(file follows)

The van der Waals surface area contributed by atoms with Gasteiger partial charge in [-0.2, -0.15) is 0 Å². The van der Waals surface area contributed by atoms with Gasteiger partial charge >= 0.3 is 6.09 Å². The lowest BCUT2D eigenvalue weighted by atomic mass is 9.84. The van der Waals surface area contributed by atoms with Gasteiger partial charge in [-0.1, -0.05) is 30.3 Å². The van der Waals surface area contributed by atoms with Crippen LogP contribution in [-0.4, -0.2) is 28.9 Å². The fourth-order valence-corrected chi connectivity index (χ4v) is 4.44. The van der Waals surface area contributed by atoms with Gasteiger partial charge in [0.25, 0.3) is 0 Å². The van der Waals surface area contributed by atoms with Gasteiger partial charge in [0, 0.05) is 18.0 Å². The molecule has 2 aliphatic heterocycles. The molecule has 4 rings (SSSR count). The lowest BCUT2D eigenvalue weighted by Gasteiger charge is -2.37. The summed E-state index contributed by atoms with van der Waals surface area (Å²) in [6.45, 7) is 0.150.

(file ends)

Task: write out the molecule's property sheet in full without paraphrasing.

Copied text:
The van der Waals surface area contributed by atoms with Gasteiger partial charge in [-0.2, -0.15) is 0 Å². The van der Waals surface area contributed by atoms with Gasteiger partial charge >= 0.3 is 6.09 Å². The lowest BCUT2D eigenvalue weighted by atomic mass is 9.84. The van der Waals surface area contributed by atoms with Gasteiger partial charge in [-0.1, -0.05) is 30.3 Å². The van der Waals surface area contributed by atoms with Crippen LogP contribution in [-0.4, -0.2) is 28.9 Å². The fourth-order valence-corrected chi connectivity index (χ4v) is 4.44. The van der Waals surface area contributed by atoms with Gasteiger partial charge in [0.25, 0.3) is 0 Å². The van der Waals surface area contributed by atoms with Gasteiger partial charge in [0, 0.05) is 18.0 Å². The molecule has 2 aliphatic heterocycles. The molecule has 4 rings (SSSR count). The lowest BCUT2D eigenvalue weighted by Gasteiger charge is -2.37. The summed E-state index contributed by atoms with van der Waals surface area (Å²) in [6.45, 7) is 0.150.